DETROIT – Since the coronavirus pandemic began, Dr. Frank McGeorge has been keeping viewers up-to-date and informed on all fronts. He’s been answering your questions about the vaccine, the vaccination process and more.
If I make a copy of the COVID-19 vaccination record card to keep as a backup in case I lose the original will it be accepted as proof of vaccination? Will I need to get a new proof of vaccination card?
A copy is a good idea, but keep in mind that the purpose of the vaccination card is to remind people which vaccine they received and when. It isn’t considered an official document for anything more than casual proof of vaccination.
As a heavy man should I get a third dose to ensure I have an adequate amount of vaccine in my blood?
No. There is no adjustment of the dose or additional doses recommended if someone is above their ideal body weight.
I had COVID from December through January. Very mild case. A co-worker has contracted COVID recently. Can I get it again? Or could I carry it to spread to others?
For people who have been infected, studies estimate that you should remain immune for at least three months.
My daughter said there is a study that reports that the COVID-19 vaccine shots only provide a 6-month immunity. Is that information true?
No. We don’t know how long protective immunity from the vaccines will last. That’s mainly because the vaccines only began their larger-scale trials in the latter part of last year. Data on long-term efficacy is still being collected.
Why is the second vaccine more prone to cause a reaction than the first shot? Is it more potent or made differently?
The second dose of the vaccine is the same as the first. The reason more people react to the second shot is that their immune system was primed by the first dose. That’s how your immune system works. Generally, the response to the second exposure is expected to be better.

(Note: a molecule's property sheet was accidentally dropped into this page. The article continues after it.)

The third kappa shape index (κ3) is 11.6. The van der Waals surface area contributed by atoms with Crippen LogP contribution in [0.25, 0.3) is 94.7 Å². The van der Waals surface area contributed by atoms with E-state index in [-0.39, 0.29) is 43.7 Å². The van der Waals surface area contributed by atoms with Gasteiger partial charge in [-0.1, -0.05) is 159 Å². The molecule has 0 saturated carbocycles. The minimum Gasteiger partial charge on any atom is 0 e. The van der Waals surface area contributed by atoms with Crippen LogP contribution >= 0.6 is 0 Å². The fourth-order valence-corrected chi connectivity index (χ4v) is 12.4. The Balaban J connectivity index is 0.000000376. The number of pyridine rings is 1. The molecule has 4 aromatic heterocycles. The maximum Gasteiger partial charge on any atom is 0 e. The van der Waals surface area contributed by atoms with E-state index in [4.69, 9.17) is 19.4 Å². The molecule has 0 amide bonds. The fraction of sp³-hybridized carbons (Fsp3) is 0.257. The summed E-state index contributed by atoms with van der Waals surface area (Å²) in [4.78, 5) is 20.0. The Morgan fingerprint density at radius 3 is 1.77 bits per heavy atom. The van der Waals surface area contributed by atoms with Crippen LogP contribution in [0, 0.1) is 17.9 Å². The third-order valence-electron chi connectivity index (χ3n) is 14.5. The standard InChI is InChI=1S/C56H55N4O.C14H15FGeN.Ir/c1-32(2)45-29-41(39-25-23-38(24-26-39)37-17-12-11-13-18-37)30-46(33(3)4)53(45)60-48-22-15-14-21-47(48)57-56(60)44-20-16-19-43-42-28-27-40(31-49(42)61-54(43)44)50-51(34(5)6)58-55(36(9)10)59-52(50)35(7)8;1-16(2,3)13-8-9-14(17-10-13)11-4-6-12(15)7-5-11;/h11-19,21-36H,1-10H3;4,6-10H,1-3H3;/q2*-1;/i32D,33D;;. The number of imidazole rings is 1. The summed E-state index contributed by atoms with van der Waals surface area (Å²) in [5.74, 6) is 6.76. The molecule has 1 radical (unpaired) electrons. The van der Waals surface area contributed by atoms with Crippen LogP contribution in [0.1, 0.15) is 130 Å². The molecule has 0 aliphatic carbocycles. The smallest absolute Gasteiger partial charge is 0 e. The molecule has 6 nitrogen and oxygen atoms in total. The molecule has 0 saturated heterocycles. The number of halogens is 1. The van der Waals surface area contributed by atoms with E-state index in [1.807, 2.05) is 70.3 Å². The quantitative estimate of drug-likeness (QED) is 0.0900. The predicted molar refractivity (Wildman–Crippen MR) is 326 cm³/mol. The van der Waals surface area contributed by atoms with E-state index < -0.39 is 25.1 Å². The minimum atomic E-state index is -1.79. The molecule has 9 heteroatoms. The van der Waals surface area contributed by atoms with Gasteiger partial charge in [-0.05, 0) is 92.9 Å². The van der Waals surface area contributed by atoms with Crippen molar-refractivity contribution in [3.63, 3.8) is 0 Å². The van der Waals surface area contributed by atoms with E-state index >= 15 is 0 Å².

I have had COVID-19 and recovered. How long do I have to wait to get the vaccine? I was told 90 days but just recently read online that they are saying 6 months. How long do I wait?
The reason for the wait is that while the vaccine was in short supply, people who had recent infection are already protected for at least 90 days and could wait to get vaccinated. Once the vaccine is more wildly available you do not need to put it off.
Is Emergency Use Authorization the same as FDA approval? If not, when will the vaccines be FDA approved?
Emergency Use Authorization is not the same as a full approval. The EUA is only valid while a public health emergency is in effect. After that, vaccines will require a full approval, which requires some additional data. The biggest piece will be a longer-term follow-up.
My daughter got a Ford Field appointment for the vaccine. She’ll be in Florida at the time of the second shot and will be home four days later. I know you said four days early is OK, what about four days late?
Four days early or four days late are both acceptable. The CDC said the second shot can be given as long as six weeks from the first, although that’s not ideal.